Article20 August 2018Reading time 4 minutes

Emerging markets: I say a little Fed prayer

Central bankers gather at Jackson Hole, Wyoming, this week for their annual economic symposium. Will the Fed acknowledge that the market volatility in emerging markets is partly due to its own policy signals?

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USD: Risky assets hoping for a Yellen-esque Powell at Jackson Hole

All eyes will be on the Federal Reserve in the coming week – with the August FOMC meeting minutes (Wednesday) and the annual economic symposium at Jackson Hole (Friday) in focus. The MSCI emerging market FX index is down by more than 8% since April and for global investors, the question is not only whether the Fed acknowledges the EM market volatility, but also the fact that its own policy signals are playing a part in the broader deterioration in global risk appetite. Under former Fed Chief Janet Yellen, we would be pretty sure that these market conditions would have kept the FOMC in wait-and-see mode. However, Jackson Hole will allow Chair Jay Powell to either reiterate the Fed’s role as the global central bank – or make a marked shift and formally adopt an 'America First' monetary policy approach. A Yellen-esque Powell will be a pretty positive outcome for EM assets in the current market environment.

EUR: Consolidation time as a lot of bad news is priced in

The euro is starting to reflect greater short-term domestic political angst; as we noted last week, the link between EUR/USD and peripheral European swap spreads suggests there may be a hefty three-four big figures worth of idiosyncratic European risks (Italy and Turkey) priced into the single currency. But while we feel that a lot of bad news is priced in, we also feel that it may be too early for any of this to be priced out meaningfully. Investors will be cautious over Turkey's medium-term economic plan (and we won't get clarity here until early September), while the next month or so will also see a narrower focus on the risks around the Italian budget (also unlikely to be resolved until September/October). Still, with Turkish markets on holiday from Tuesday this week, the former may be a reduced source of volatility for the euro in the immediate future. Eurozone data wise, we get the August PMI releases and consumer confidence (both Thursday); euro bulls will want to see some signs of consumption and investment intentions returning back online in 2H18.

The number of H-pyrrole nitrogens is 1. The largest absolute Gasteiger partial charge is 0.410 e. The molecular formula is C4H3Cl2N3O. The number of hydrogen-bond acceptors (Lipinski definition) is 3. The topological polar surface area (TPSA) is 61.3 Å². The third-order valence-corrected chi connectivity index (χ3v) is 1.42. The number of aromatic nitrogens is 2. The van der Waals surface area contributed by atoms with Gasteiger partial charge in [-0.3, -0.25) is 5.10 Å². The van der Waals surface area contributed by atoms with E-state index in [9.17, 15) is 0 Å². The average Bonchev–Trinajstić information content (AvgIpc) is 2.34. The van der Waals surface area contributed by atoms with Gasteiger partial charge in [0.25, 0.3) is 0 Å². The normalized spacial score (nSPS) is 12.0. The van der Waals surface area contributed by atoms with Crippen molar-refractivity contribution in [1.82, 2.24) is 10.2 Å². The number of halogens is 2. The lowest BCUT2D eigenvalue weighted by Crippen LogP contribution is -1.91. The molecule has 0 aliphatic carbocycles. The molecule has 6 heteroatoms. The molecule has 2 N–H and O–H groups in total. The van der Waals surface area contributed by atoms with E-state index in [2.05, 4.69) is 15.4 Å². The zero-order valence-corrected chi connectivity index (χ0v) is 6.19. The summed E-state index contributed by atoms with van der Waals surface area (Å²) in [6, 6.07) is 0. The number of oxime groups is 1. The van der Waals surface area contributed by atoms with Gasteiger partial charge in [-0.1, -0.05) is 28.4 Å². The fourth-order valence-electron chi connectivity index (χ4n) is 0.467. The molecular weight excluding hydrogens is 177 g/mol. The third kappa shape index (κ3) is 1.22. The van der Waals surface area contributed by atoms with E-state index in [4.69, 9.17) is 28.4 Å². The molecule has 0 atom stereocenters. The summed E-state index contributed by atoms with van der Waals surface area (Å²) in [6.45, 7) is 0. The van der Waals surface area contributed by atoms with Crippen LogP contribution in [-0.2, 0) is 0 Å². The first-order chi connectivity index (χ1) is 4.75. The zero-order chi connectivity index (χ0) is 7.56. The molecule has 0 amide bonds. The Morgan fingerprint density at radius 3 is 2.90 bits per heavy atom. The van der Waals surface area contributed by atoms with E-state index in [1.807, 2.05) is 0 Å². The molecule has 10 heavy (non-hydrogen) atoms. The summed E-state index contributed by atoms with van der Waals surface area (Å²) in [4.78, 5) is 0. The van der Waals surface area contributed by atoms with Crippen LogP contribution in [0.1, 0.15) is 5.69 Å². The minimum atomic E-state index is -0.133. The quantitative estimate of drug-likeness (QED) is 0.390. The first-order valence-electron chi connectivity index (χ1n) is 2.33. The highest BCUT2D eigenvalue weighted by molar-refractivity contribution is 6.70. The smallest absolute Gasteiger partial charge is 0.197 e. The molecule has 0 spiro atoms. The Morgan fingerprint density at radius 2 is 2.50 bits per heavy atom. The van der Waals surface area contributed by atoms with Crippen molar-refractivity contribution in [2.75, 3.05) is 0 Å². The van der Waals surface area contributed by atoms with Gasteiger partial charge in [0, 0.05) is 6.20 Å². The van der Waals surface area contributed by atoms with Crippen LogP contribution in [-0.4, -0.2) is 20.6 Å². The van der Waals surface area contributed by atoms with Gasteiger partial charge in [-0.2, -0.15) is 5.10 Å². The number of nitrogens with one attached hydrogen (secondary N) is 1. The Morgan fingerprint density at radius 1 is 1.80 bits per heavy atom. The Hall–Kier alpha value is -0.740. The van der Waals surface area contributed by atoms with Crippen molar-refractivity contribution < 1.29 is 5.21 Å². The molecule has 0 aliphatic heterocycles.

JPY: Reasons to strategically like a lower USD/JPY with 110 in sight

USD/JPY remains highly sensitive to the changing geopolitical environment – and we expect the pair to remain sensitive to incoming headlines on US-China trade ties and EM geopolitics. While news of US-China trade talks has partially lifted risk sentiment, trading hopes of a better political world have proved to be unfruitful in 2018. The geopolitical reality has been a lot more damning in this new, unnerving protectionist world and on balance, we think that it’s more likely than not that additional US tariffs will come in. Either way, with leading US activity indicators starting to soften, we see most future paths pointing towards a lower USD/JPY – and the pair crossing the 110 psychological level could be a big confirmation of this. Stretched short JPY positioning also supports our view.

SEK: Another one set to bite the political dust with risks of EUR/SEK at 10.60

At a time when the global trade outlook is soggy, we see the domestic channel heaping additional pressure on the Swedish krona. Investors are beginning to factor in the upcoming general election on 9 September. Polls suggest the likely outcome is a hung parliament and record support for the far-right, anti-EU Sweden Democrats. A messy election, and potential lengthy negotiations to form a new government, mean that political uncertainty is another bearish SEK factor to price in. Risk of EUR/SEK moving to 10.60 given the negative domestic and geopolitical drivers.